Looking for ways to incorporate some learning into your summer routine? The key is to make learning fun this summer and avoid summer learning loss.
Keep your kids reading regularly this summer to keep them from falling behind. Each age range has different skills to focus on. Below are some suggestions.
Ages 5-6: Focus on sight words, print awareness and beginning reading. Make sight words fun by making flash cards together. Tape them to doorways and make them the secret password to enter. Read them in the dark with a flashlight. Hide them throughout the back yard and try to have your child find them. To practice print awareness, read to your child and then let them read to you to practice their reading. You can even use the sight words to make sentences.
Ages 7 and up: Focus on comprehension and vocabulary. Take your child to the library and let them choose a few books. Encourage a new topic and make it fun. They’ll be happy to have the choice of what to read. Are you going on vacation? Maybe they’ll want to read about where you’re traveling to before you set off. Once they’ve read a new book, ask them to read some of it to you. You can also share what you’re reading. This is a great way to introduce new vocabulary words. Take a walk and talk about what you see. This is another fun and likely a new way to discuss vocabulary words.
Another idea to make reading fun for all ages is to create a cozy reading nook. Let your child chose what goes into it and make it their own space. Buy a book light so they can read in a tent or under the covers. Make your time in the car more fun and listen to audio book. Maybe they’ll even find a new author or series they like.
It’s hard to motivate kids to write over the summer, but it’s essential that they do. You can use some of our suggestions below to keep it fun or ask your kids what might inspire them to write.
Ages 5-6: Focus on tracing, letter writing, writing sight words and writing for real purposes (stories, lists, journals). To keep children from getting bored or really feeling like this is work, mix it up. Change what the writing focus is and the task at hand. Use the sight word flash cards to make sentences. Then have your child re-write those sentences on paper. Talk about a story and then help them write it. Talk about your summer vacations and adventures and write about those.
Ages 7 and up: Practice print and cursive writing. Write for real purposes (stories, lists, journals). Follow some of the same ideas for the younger children. Keep it fun and interesting. Ask them to write a short letter or story about their summer. Maybe they have a friend or family member who lives in another state or town. Become their pen pal. Make up a story and create their own short novel. Compromise with older children. Writing may not be something they want to do over the summer so let them set the schedule. Agree to a set number of writing pieces or amount of time per week and they can choose the day to work on it.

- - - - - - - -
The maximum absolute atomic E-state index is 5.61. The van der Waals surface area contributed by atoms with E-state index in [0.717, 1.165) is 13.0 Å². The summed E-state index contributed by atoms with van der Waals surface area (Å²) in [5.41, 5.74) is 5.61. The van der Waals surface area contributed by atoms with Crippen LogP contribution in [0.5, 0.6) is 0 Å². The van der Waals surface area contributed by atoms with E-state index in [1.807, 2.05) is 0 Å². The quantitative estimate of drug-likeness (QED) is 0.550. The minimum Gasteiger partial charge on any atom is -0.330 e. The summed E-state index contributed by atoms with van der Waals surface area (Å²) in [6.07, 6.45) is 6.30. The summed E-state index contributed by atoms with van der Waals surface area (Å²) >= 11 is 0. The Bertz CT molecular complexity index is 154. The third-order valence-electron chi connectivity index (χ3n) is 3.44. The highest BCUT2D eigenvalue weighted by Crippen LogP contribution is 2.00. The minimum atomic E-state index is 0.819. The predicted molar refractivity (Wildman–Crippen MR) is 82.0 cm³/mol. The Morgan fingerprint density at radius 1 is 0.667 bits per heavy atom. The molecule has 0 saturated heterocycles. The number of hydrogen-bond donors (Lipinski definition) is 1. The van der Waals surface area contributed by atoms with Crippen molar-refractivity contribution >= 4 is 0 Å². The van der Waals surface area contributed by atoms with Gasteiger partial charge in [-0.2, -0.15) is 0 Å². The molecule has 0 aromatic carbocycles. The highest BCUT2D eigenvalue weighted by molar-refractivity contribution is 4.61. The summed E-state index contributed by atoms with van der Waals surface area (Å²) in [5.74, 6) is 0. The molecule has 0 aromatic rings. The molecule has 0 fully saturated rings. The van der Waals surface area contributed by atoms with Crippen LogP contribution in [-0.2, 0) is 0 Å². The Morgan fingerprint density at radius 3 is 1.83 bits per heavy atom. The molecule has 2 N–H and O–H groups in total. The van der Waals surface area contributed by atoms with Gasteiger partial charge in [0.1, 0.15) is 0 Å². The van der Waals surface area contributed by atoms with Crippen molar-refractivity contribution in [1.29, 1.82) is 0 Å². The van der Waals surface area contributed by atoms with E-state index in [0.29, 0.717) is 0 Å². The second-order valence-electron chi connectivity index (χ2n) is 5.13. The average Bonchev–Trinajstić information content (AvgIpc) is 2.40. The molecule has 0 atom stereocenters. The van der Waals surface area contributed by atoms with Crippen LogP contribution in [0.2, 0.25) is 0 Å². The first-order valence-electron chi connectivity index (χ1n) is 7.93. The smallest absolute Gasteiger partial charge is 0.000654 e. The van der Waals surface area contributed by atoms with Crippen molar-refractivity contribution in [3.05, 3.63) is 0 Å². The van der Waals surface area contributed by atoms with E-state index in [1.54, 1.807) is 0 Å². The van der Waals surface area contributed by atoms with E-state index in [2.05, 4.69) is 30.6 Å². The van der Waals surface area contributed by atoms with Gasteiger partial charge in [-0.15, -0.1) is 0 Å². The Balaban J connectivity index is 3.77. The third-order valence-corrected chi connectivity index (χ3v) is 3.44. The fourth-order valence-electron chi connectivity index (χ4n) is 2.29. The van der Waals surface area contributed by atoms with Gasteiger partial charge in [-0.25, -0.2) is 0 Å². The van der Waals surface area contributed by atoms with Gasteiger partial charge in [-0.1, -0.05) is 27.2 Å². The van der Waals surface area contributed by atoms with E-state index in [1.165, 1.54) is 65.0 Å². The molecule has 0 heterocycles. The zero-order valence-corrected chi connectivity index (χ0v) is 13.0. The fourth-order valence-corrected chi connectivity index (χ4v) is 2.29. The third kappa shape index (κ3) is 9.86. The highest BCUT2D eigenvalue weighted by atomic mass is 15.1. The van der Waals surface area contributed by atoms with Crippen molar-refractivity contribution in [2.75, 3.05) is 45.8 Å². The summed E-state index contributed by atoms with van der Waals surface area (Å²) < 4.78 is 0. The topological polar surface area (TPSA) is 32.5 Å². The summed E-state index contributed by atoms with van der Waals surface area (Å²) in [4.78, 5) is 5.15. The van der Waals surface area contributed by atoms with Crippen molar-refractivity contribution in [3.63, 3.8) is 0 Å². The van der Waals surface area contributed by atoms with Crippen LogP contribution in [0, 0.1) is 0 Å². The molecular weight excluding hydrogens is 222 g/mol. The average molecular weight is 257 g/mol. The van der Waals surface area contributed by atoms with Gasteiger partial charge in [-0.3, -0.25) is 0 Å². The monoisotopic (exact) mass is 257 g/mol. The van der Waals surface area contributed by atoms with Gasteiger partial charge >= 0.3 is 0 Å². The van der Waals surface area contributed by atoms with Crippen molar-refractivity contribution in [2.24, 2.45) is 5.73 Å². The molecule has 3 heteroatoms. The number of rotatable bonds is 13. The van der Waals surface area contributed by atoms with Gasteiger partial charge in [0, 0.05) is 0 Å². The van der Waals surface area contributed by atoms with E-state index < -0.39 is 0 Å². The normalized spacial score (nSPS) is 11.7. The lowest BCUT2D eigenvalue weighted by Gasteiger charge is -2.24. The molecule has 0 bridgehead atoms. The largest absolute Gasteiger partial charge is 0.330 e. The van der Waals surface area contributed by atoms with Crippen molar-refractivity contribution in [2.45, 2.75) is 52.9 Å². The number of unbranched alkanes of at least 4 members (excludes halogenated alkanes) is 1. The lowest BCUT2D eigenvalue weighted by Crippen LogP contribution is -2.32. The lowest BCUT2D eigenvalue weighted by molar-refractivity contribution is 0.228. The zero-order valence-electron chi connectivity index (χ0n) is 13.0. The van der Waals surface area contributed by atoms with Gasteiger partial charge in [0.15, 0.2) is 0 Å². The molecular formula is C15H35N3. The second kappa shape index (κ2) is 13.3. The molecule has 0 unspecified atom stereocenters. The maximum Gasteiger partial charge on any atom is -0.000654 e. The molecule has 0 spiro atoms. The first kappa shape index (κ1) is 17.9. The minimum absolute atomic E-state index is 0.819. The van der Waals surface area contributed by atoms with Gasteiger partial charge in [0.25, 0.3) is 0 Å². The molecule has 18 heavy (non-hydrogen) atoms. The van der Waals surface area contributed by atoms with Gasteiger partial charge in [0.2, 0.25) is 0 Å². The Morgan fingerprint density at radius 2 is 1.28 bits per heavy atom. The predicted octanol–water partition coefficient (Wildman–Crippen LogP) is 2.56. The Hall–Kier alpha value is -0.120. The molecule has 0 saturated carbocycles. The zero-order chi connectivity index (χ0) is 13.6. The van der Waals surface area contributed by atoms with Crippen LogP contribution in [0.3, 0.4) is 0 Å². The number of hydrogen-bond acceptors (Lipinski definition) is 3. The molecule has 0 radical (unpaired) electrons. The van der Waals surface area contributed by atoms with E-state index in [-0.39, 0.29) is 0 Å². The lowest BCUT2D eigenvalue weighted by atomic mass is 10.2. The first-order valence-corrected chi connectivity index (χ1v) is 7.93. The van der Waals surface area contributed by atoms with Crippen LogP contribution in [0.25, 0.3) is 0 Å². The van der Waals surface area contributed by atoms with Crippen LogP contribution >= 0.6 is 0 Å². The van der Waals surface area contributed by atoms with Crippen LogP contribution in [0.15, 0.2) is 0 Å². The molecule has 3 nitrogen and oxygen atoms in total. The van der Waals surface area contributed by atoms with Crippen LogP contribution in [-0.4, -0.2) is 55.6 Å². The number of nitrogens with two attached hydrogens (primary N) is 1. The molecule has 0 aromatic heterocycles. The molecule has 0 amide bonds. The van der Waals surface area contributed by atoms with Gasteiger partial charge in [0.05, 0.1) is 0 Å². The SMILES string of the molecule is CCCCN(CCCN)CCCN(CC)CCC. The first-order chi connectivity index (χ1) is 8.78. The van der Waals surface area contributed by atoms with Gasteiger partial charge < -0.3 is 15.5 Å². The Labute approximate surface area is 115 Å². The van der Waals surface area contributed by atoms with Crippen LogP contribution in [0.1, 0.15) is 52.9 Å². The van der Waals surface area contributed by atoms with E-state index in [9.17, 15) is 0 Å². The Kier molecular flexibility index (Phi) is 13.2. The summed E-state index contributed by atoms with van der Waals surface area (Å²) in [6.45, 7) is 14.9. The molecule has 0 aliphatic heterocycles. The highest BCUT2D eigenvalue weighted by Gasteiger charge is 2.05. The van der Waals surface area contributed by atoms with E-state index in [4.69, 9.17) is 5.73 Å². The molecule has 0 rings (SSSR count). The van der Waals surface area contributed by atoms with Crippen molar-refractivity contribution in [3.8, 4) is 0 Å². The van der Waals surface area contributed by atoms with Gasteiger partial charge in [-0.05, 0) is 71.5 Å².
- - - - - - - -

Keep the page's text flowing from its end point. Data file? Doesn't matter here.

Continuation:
The same principle goes with math facts – if kids don’t practice, those memorized facts will just slip away, and so will all the other math concepts the teachers taught them this year. This can be a tough one and just as with writing, let your children take part in the planning of when and how to do math activities.
Ages 4-6: Practice counting, reading and writing numbers, addition and subtraction and patterns. For younger children math can be fun. Play eye spy while out at the grocery store and try to find every number 3 in the store, or count all the numbers on the checkout aisles while waiting at the register. Let children count how many items you are buying. They can also add and subtract these items. Count flowers outside or the number of buckets at the beach.
Ages 7-8: Money skills, addition and subtraction facts and place values are all important to work on over the summer. Teach your children about using a credit card and let them see the bills when you pay them. Make a cash only week where everything is purchased in cash so they can learn the values of different currency. Let children plan one of the shopping trips to understand budgeting. Use your surroundings where ever you go to make a game. You may also want to incorporate some work sheets or an online learning tool.
Ages 9 and up: Should keep up with mental math, critical thinking, multiplication and division facts. The key again is to keep things fun. You could find a word problem of the day and once they’ve answered it they get a special reward. Talk about player’s stats while watching baseball or soccer. Play games that incorporate numbers and math like UNO and Monopoly. Plan a project around the house that requires math. Build a bird house, plan to redesign a room, or plan the family vacation and learn about mileage and budgeting. Also look into different online learning tools and apps.
Remember to give your kids choices whenever possible – it will make them more motivated if they have a say in their own learning.